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    04/01/12 | Target-specific output patterns are predicted by the distribution of regular-spiking and bursting pyramidal neurons in the subiculum.
    Kim Y, Spruston N
    Hippocampus. 2012 Apr;22(4):693-706. doi: 10.1002/hipo.20931

    Pyramidal neurons in the subiculum project to a variety of cortical and subcortical areas in the brain to convey information processed in the hippocampus. Previous studies have shown that two groups of subicular pyramidal neurons–regular-spiking and bursting neurons–are distributed in an organized fashion along the proximal-distal axis, with more regular-spiking neurons close to CA1 (proximal) and more bursting neurons close to presubiculum (distal). Anatomically, neurons projecting to some targets are located more proximally along this axis, while others are located more distally. However, the relationship between the firing properties and the targets of subicular pyramidal neurons is not known. To study this relationship, we used in vivo injections of retrogradely transported fluorescent beads into each of nine different regions and conducted whole-cell current-clamp recordings from the bead-containing subicular neurons in acute brain slices. We found that subicular projections to each area were composed of a mixture of regular-spiking and bursting neurons. Neurons projecting to amygdala, lateral entorhinal cortex, nucleus accumbens, and medial/ventral orbitofrontal cortex were located primarily in the proximal subiculum and consisted mostly of regular-spiking neurons (\~{}80%). By contrast, neurons projecting to medial EC, presubiculum, retrosplenial cortex, and ventromedial hypothalamus were located primarily in the distal subiculum and consisted mostly of bursting neurons (\~{}80%). Neurons projecting to a thalamic nucleus were located in the middle portion of subiculum, and their probability of bursting was close to 50%. Thus, the fraction of bursting neurons projecting to each target region was consistent with the known distribution of regular-spiking and bursting neurons along the proximal-distal axis of the subiculum. Variation in the distribution of regular-spiking and bursting neurons suggests that different types of information are conveyed from the subiculum to its various targets.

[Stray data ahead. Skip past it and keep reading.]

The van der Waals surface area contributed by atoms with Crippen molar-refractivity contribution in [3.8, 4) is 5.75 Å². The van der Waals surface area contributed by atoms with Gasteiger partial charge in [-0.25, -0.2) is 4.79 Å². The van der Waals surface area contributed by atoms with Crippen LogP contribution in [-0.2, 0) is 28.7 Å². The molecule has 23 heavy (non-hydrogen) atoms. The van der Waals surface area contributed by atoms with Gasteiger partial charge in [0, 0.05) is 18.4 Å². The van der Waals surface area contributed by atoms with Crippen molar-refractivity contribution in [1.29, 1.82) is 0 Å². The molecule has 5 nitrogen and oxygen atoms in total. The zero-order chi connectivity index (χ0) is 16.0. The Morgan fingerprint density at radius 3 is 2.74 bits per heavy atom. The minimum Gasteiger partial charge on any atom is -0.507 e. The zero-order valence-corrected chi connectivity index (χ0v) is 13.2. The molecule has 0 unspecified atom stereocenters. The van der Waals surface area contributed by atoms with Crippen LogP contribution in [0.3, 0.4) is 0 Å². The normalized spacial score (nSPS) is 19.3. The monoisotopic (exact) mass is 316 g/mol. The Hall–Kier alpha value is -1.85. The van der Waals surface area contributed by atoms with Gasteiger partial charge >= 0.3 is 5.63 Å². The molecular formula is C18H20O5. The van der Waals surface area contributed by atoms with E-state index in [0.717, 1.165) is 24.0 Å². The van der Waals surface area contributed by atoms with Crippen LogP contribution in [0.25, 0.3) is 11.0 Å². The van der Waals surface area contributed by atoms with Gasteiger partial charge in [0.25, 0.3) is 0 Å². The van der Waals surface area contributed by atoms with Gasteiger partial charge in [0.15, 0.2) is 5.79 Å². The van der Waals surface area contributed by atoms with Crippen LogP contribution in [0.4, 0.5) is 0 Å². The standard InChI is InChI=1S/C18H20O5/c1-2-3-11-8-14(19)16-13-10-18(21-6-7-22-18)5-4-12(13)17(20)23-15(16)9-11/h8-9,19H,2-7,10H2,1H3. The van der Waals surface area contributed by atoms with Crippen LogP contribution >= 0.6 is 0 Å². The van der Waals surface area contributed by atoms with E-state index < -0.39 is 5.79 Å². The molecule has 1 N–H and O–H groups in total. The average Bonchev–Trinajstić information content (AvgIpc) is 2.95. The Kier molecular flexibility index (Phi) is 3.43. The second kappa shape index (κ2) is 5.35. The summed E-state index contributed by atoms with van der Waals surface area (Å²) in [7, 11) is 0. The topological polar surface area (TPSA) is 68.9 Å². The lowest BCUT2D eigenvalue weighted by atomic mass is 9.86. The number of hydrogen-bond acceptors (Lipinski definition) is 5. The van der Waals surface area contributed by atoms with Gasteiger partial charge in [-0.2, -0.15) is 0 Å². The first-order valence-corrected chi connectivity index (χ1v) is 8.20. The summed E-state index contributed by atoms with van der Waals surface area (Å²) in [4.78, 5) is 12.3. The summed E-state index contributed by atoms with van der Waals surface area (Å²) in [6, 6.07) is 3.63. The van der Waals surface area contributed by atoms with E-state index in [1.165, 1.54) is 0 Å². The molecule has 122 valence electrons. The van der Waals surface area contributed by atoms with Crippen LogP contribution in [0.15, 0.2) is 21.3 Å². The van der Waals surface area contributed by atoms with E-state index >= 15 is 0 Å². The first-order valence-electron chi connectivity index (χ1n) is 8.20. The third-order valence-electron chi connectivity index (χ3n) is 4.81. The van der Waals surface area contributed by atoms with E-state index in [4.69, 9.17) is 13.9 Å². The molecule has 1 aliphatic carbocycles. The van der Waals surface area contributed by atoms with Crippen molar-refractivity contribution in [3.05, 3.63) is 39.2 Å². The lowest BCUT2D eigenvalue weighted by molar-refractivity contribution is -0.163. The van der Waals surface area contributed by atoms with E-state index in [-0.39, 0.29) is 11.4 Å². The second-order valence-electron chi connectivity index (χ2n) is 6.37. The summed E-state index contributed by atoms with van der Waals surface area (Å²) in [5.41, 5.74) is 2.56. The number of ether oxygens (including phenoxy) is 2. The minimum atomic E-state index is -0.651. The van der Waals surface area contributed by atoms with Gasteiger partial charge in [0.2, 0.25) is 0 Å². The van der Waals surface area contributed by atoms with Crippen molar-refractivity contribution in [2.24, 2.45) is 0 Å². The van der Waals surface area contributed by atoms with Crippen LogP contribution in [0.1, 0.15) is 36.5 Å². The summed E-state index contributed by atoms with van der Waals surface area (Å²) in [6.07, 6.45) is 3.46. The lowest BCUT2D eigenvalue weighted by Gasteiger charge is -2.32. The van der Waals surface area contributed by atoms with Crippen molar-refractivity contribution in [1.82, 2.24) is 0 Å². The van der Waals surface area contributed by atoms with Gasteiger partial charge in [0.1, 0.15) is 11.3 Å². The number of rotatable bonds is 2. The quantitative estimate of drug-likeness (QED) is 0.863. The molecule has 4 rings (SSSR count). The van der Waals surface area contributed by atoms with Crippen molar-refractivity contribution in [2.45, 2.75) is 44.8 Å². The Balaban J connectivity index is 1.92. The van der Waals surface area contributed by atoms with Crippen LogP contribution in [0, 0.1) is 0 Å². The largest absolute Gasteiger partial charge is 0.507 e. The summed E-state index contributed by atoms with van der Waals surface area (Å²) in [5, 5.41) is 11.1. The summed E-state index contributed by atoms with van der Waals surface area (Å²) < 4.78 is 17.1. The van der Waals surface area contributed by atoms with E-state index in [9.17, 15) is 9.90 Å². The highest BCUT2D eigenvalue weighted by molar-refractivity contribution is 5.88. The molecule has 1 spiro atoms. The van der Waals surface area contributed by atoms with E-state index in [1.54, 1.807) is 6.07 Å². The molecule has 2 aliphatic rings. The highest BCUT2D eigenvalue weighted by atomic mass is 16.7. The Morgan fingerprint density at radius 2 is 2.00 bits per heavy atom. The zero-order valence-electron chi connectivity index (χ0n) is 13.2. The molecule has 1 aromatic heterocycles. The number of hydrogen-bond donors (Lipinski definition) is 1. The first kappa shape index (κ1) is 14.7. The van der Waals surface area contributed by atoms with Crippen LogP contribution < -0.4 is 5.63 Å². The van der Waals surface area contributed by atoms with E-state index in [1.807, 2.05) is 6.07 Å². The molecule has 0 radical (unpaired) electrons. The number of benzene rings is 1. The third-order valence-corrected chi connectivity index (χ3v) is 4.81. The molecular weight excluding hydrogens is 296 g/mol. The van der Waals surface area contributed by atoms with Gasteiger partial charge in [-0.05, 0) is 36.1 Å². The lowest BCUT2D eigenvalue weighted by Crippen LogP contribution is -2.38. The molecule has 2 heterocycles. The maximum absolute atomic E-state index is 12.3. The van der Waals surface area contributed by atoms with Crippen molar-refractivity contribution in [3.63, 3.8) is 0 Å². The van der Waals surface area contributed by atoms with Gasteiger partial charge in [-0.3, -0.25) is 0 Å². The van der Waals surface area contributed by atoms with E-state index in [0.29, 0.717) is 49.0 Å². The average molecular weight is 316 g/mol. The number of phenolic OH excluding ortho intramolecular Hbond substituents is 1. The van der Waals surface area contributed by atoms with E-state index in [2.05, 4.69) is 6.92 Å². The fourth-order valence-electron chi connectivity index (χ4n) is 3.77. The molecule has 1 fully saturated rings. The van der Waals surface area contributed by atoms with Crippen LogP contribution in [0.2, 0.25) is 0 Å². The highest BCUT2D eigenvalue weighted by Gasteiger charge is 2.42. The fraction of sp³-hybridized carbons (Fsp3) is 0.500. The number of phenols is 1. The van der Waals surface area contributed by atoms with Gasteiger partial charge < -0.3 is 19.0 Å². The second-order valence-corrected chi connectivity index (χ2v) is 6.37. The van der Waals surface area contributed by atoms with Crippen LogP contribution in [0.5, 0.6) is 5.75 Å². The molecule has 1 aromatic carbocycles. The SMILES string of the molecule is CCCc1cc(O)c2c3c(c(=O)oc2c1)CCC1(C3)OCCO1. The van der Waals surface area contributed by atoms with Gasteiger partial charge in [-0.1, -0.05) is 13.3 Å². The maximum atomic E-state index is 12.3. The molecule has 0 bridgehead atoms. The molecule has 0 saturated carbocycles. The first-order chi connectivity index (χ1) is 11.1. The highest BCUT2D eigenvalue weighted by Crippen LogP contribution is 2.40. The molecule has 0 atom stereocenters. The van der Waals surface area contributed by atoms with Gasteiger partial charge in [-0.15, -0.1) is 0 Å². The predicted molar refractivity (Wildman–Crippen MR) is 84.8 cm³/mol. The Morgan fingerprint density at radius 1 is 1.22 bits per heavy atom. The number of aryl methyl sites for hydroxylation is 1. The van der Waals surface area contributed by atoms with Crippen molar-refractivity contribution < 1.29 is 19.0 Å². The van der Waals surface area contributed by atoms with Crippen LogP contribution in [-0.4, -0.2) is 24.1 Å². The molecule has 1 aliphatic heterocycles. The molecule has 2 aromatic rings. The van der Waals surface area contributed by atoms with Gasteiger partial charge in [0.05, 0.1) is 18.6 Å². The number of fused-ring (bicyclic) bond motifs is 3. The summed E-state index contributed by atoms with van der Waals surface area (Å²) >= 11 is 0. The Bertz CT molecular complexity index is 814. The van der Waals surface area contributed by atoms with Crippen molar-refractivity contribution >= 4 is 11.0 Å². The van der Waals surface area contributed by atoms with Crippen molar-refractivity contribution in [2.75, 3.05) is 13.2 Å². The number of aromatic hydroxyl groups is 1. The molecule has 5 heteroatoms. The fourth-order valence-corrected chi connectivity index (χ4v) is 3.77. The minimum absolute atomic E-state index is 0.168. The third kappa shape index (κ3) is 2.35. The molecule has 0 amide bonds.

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    Sternson LabLooger LabLavis Lab
    03/27/12 | Selective esterase-ester pair for targeting small molecules with cellular specificity.
    Tian L, Yang Y, Wysocki LM, Arnold AC, Hu A, Ravichandran B, Sternson SM, Looger LL, Lavis LD
    Proceedings of the National Academy of Sciences of the United States of America. 2012 Mar 27;109:4756-61. doi: 10.1073/pnas.1111943109

    Small molecules are important tools to measure and modulate intracellular signaling pathways. A longstanding limitation for using chemical compounds in complex tissues has been the inability to target bioactive small molecules to a specific cell class. Here, we describe a generalizable esterase-ester pair capable of targeted delivery of small molecules to living cells and tissue with cellular specificity. We used fluorogenic molecules to rapidly identify a small ester masking motif that is stable to endogenous esterases, but is efficiently removed by an exogenous esterase. This strategy allows facile targeting of dyes and drugs in complex biological environments to label specific cell types, illuminate gap junction connectivity, and pharmacologically perturb distinct subsets of cells. We expect this approach to have general utility for the specific delivery of many small molecules to defined cellular populations.